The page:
One of your goals for the new year may be to set up an estate plan. This is a wise and responsible decision.
Having a solid estate plan in place, whether through a will, trust, power of attorney or a combination of all three, can take a tremendous burden off your loved ones if something were to happen to you.
Your estate plan will save them the time and stress of navigating the Florida probate process and wondering if they are doing what you would have wanted.
Talk about your estate plan
Many people dread talking about estate planning, which is understandable. The process forces us to think about things we’d rather not contemplate. However, it is important to discuss your estate planning with your family.
You will need to name an executor in your will, which is a person who will be responsible for distributing your property according to the terms of your will and handling estate administration duties.
Talk to your potential executor before selecting them to verify you can trust them to take on the responsibility. Executor aside, talking about your general plan with your family can help everyone set reasonable expectations.
Learn about all your options
As you begin to create your estate plan, watch out for these common mistakes. First, recognize that an estate plan involves more than just a will. Explore all available estate planning options and select ones that you feel are suitable for your situation.
For example, in addition to a will, you might want to have a power of attorney drafted, to allow someone to make medical or financial decisions for you if you become incapacitated.
Do not forget about these important items
When drafting a will, you are most likely thinking about who you want to receive your assets, but do not forget about including your end-of-life wishes.
Your will should specify if you would like to be buried or cremated and include your funeral arrangement preferences.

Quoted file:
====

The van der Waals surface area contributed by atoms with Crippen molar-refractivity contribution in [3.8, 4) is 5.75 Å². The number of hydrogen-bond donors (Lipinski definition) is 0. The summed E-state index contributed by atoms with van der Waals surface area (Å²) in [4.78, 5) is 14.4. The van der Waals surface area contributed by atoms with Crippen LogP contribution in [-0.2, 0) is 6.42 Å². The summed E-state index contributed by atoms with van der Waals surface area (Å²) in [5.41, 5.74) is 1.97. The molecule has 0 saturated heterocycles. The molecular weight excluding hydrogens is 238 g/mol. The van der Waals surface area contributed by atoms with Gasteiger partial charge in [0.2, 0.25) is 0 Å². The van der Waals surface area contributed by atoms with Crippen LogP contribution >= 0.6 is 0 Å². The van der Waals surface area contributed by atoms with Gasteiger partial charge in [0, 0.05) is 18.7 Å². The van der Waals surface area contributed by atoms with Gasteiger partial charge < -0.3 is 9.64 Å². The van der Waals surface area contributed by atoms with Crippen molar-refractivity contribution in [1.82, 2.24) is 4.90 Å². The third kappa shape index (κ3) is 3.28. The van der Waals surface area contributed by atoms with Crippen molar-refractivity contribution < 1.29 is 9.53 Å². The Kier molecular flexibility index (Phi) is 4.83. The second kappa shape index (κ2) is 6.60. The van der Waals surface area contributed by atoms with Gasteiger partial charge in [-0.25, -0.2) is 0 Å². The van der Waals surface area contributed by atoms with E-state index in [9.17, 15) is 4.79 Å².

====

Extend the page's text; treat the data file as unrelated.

As you do go through your assets, remember that in today’s world many of us have digital assets, as well. These include things like your email addresses, social media accounts or streaming subscription services.
Your executor will be responsible for handling your digital assets along with distributing your physical assets. They can take care of managing or closing out your digital accounts.
Name more than one beneficiary
Always have a backup beneficiary in place. One of the easiest things to overlook is assuming that your beneficiary will still be around when you die.
This is especially common if you are older and naming a much younger beneficiary. Naming a backup beneficiary can prevent complications in the estate administration process.
Review and update your plan as needed
Finally, once your estate plan is in place, do not just set it aside and forget about it. Keep your will in a safe place and review it regularly to see if any updates are necessary.
The assets you have today you may not have tomorrow. Many people die with a will that is, unfortunately, extremely outdated, which could potentially make things even more complex than if there was no will at all.
Your estate plan is unique to you, and there are many things to think about. An experienced estate planning attorney can advise you on the best way to set up your plan and help you get one in place.